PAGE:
Milk Lovers May Live Longer Because of Decreased Disease Risk
By Albertina Torsoli
July 22 (Bloomberg) -- The secret to a longer life may be
this simple -- milk.
Drinking milk can lessen the chances of dying from
illnesses such as heart disease and stroke by as much as 20
percent, researchers led by Peter Elwood at Cardiff University
and Ian Givens from the University of Reading said today in a
statement distributed by the AlphaGalileo Web site.
Cow's milk provides calcium, potassium, protein, and
vitamin D, but also sugars and saturated fat and is often
portrayed as an unhealthy choice, the researchers said. The
study, based on evidence from 324 studies of milk consumption as
predictors of coronary heart disease, stroke and diabetes, found
that health benefits associated with the drink outweigh dangers.
"Our findings clearly show that when the numbers of deaths
from coronary heart disease, stroke and colorectal cancer were
take into account, there is strong evidence of an overall
reduction in the risk of dying from these chronic diseases due
to milk consumption," Givens said in the statement. "There is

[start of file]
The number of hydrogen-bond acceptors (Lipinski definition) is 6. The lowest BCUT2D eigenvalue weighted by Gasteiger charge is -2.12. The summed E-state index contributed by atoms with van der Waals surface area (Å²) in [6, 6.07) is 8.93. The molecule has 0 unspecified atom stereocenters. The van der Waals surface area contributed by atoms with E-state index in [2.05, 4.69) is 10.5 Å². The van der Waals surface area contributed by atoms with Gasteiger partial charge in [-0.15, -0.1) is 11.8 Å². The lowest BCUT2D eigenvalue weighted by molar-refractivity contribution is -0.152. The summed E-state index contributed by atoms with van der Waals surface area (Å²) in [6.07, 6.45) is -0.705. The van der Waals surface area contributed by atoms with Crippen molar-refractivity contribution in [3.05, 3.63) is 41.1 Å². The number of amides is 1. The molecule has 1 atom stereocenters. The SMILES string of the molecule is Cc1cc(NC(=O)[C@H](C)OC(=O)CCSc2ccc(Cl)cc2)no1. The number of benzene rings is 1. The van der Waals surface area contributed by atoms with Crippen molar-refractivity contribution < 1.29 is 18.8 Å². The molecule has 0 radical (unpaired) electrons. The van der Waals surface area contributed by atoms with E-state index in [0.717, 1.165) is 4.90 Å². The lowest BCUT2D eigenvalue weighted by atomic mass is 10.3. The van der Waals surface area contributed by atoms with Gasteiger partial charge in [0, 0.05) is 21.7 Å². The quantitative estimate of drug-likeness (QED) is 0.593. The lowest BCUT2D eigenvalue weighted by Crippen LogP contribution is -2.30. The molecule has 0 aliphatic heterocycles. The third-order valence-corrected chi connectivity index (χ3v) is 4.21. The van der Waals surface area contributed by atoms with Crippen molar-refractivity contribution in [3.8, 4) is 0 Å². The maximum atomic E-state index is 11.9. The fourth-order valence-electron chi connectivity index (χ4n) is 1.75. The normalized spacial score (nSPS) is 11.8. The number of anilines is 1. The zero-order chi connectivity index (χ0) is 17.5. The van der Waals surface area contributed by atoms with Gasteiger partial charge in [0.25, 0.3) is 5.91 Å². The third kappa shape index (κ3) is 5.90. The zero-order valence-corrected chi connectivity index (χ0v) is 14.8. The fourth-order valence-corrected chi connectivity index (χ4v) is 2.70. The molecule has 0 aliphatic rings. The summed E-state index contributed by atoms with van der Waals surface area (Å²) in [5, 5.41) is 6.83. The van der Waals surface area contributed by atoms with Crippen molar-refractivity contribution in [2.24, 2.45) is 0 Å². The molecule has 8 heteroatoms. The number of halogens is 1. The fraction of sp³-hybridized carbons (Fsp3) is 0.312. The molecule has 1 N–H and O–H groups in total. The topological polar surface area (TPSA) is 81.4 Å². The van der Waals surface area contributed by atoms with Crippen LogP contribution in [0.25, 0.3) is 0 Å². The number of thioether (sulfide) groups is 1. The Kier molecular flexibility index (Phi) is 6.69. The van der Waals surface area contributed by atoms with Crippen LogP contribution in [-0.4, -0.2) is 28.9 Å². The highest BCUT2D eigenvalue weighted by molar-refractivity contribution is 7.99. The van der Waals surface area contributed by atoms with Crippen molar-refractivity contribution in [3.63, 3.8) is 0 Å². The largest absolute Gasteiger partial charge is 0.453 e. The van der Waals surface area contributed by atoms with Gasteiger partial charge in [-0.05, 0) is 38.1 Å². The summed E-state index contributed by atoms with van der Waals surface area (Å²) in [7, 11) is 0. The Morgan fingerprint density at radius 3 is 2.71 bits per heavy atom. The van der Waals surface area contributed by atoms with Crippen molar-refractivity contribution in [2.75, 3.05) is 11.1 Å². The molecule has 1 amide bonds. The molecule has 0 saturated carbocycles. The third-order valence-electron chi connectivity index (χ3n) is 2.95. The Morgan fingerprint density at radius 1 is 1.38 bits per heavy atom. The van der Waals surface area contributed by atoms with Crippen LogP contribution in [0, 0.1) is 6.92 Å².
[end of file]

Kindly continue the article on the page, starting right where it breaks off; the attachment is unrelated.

convincing overall evidence that milk consumption is associated
with an increase in survival in Western communities."
Coronary heart disease causes arteries to harden and narrow
because of plaque. Heart disease causes about 27 percent of all
deaths in the U.S., according to the Centers for Disease Control
and Prevention. It's the number one killer worldwide, according
to the Geneva-based World Health Organization.
Increased milk consumption is also likely to reduce health
care costs "substantially," due to reduced chronic disease,
the researchers said.
"There is an urgent need to understand the mechanisms
involved and for focused studies to confirm the epidemiological
evidence since this topic has major implications for the agri-
food industry," Givens said.
The research was funded by the universities that led the
study, Givens said in an e-mail.